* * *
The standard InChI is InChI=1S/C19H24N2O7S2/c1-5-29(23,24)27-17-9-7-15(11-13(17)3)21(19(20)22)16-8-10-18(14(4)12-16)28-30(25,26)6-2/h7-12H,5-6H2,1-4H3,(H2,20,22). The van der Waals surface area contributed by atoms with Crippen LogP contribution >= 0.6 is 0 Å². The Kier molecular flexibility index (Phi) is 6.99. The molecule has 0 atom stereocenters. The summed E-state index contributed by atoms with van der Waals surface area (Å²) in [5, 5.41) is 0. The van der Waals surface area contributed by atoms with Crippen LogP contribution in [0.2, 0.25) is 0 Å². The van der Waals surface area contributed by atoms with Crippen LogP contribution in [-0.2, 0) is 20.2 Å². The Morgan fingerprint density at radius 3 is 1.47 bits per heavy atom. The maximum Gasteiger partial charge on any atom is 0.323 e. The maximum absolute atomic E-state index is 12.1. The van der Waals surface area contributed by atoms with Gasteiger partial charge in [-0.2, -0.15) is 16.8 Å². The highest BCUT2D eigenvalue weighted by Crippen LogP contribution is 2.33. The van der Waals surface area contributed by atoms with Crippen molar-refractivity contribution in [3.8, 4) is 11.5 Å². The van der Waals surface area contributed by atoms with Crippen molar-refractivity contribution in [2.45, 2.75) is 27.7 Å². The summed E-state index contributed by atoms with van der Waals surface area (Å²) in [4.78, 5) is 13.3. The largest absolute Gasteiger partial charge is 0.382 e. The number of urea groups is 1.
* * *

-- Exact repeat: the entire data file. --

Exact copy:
The standard InChI is InChI=1S/C19H24N2O7S2/c1-5-29(23,24)27-17-9-7-15(11-13(17)3)21(19(20)22)16-8-10-18(14(4)12-16)28-30(25,26)6-2/h7-12H,5-6H2,1-4H3,(H2,20,22). The van der Waals surface area contributed by atoms with Crippen LogP contribution >= 0.6 is 0 Å². The Kier molecular flexibility index (Phi) is 6.99. The molecule has 0 atom stereocenters. The summed E-state index contributed by atoms with van der Waals surface area (Å²) in [5, 5.41) is 0. The van der Waals surface area contributed by atoms with Crippen LogP contribution in [0.2, 0.25) is 0 Å². The van der Waals surface area contributed by atoms with Crippen LogP contribution in [-0.2, 0) is 20.2 Å². The Morgan fingerprint density at radius 3 is 1.47 bits per heavy atom. The maximum Gasteiger partial charge on any atom is 0.323 e. The maximum absolute atomic E-state index is 12.1. The van der Waals surface area contributed by atoms with Gasteiger partial charge in [-0.2, -0.15) is 16.8 Å². The highest BCUT2D eigenvalue weighted by Crippen LogP contribution is 2.33. The van der Waals surface area contributed by atoms with Crippen molar-refractivity contribution in [3.8, 4) is 11.5 Å². The van der Waals surface area contributed by atoms with Crippen molar-refractivity contribution in [2.45, 2.75) is 27.7 Å². The summed E-state index contributed by atoms with van der Waals surface area (Å²) in [4.78, 5) is 13.3. The largest absolute Gasteiger partial charge is 0.382 e. The number of urea groups is 1.